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Intellect

Want to increase your scientific impact? Consider popular media, new research finds

BYU study in PLOS ONE finds link between media attention, citations

In March 2016, BYU featured research from the Marriott School showing that people eat less when they can hear themselves chewing and swallowing food. Over the following weeks, a range of media picked up the story, including Time, the Huffington Post, and even the hosts of The Today Show and Jimmy Fallon on The Tonight Show.

While not every scientific study shared on the BYU website and social media gets similar exposure, widespread interest is not uncommon: science produced by BYU faculty and students has been regularly covered by media near and far, from the Deseret News to the New York Times.

As it turns out, the public attention may be good news for professors hoping to increase their scientific impact among colleagues.

New BYU research published in PLOS ONE found that the more scientific experiments were referenced in popular media — mainstream news and social media — the more they were also cited in peer-reviewed literature. Popular media coverage was twice as likely to predict scientific impact as either author or journal reputation.

“The implication for science is that the media matters,” explained Sage Anderson, who worked on the project as an exercise science undergraduate. “Media attention and scientific impact are closely linked.”

Based on the study, researchers indicated, scientists should think more about framing their findings for general consumption.

“In academia, scientific citations are one form of ‘currency’—your case for tenure can be substantially strengthened depending on how much colleagues reference your papers,” said Matthew Seeley, an exercise science professor who led the study. “Our data suggests that scientists trying to leverage that scientific impact should promote their work on social media and in the mainstream news.”

Seeley became interested in the relationship between scientific and popular media citations when a small pilot study he coauthored, analyzing fluid around the knee joints of runners, “blew up” in the media after being featured by BYU.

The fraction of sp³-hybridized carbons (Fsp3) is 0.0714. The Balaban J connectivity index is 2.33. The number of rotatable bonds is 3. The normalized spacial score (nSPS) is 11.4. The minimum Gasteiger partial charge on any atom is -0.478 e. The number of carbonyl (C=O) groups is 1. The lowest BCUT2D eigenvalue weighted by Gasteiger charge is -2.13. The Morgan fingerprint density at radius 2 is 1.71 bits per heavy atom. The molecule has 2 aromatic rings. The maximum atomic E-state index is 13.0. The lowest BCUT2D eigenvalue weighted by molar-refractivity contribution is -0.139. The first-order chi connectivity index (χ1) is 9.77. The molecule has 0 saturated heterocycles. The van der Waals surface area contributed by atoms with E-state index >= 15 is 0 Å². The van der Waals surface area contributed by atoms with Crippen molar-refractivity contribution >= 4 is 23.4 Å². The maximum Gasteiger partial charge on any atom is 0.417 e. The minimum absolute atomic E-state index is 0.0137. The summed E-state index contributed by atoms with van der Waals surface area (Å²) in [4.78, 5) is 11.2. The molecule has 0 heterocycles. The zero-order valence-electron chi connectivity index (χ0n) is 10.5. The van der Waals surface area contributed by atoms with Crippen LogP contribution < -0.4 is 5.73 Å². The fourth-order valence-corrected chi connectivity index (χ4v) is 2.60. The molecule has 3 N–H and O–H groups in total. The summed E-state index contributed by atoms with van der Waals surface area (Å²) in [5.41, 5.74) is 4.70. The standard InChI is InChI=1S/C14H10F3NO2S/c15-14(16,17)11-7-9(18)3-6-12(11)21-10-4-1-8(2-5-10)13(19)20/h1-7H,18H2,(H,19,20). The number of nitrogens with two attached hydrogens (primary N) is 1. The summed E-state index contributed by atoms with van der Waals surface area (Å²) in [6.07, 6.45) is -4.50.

He used to consider it “kind of a bother,” he said, when University Communications came knocking with questions about his work. But inundated with calls from news outlets, and surprised that his preliminary research garnered such attention, he decided to investigate whether scientific and media citations correlate.

The resulting research was “uncharted territory for our group,” said Anderson, noting the lack of literature on the topic. To determine if there was a correlation, Seeley built what he calls “the most interdisciplinary team I’ve ever published with,” eventually including faculty and students from exercise science, statistics and communications, as well as life sciences librarian Megan Frost and members of University Communications.

The team analyzed popular media references to 818 peer-reviewed scientific articles in five prominent sports science journals from 2007 and 2008. They used the Altmetric Attention Score to quantify popular mentions of the research and sites such as Scopus and Web of Science to quantify scientific impact. Controlling for other factors, they saw a robust association between the two types of citations, although a causal or chronological relationship wasn’t determined.

“You can conclude one of two things from this data,” Seeley said. “Either the media is really good at identifying the most impactful scientific papers, or scientists are not too different from the lay population and are more likely to write and read about topics they find in the popular media.”

Whichever comes first, “whether you love it or hate it, engaging with popular media can benefit a scientist these days,” he observed. “It’s helpful to pay attention, for example, to what your professional colleagues are talking about on Twitter or Facebook.”

The study also held important insights for University Communications. “Part of my job is to get faculty research much-deserved attention from local and national media,” said BYU media relations manager Todd Hollingshead, who contributed to the study. “To learn that media coverage is connected to more academic citations gives me even more incentive to help share the good work of our faculty.

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